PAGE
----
NASA is not down with drones flying around town all willy-nilly and potentially electrocuting North West. The space agency is developing an air traffic control network near Moffat Field, California for unmanned aircrafts at 400 to 500 feet meant to put regulations in place. As the New York Times pointed out, this would “in effect be a separate air traffic control system for things that fly low to the ground.” Unlike a normal air traffic control room, where Billy Bob Thorntons make very stressful decisions, the drone traffic control will be fully automated.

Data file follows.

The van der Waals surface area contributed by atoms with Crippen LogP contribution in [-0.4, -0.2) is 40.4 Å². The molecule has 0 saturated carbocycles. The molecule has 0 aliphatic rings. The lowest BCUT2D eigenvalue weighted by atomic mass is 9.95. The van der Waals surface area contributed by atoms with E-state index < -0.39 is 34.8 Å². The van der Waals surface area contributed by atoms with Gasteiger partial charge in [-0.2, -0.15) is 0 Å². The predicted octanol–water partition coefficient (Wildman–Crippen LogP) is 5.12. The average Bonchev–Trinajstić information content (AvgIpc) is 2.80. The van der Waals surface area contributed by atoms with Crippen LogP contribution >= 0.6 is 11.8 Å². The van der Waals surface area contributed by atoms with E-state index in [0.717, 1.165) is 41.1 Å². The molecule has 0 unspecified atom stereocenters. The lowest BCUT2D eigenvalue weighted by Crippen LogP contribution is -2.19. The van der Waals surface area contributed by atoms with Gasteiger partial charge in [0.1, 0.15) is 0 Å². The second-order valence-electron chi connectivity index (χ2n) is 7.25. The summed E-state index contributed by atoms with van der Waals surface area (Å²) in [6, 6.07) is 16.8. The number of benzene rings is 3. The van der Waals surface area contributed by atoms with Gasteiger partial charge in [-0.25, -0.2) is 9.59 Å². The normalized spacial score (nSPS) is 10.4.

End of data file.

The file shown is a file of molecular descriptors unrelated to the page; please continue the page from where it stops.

The tech industry’s enthusiasm for building small delivery drones may be getting ahead of figuring out what to do with them. On Thursday, with much fanfare, Google revealed Project Wing, an experimental program out of the company’s long-term projects division, called Google X. In a video, Google showed a buzzing aircraft — half plane, half helicopter — using a 200-foot fishing line to drop dog treats to a farmer in Queensland, Australia. But for all the Tomorrowland wonder of a potential delivery-by-drone service, plenty of issues will be tricky to solve. Drone technology has not been thoroughly tested in populated areas, and commercial use of drones is not allowed in the United States. Even if it were, it is not clear that companies could make a profit using advanced, helicopter like vehicles to deliver dog food, toothpaste or whatever else a modern family might need. Still, dozens of companies have experimented with using drones for tasks like crop dusting and monitoring breaks in railroad tracks and oil pipelines. Late last year, Amazon revealed its own experimental delivery service, Prime Air, which it says could one day deliver packages to customers within a half-hour.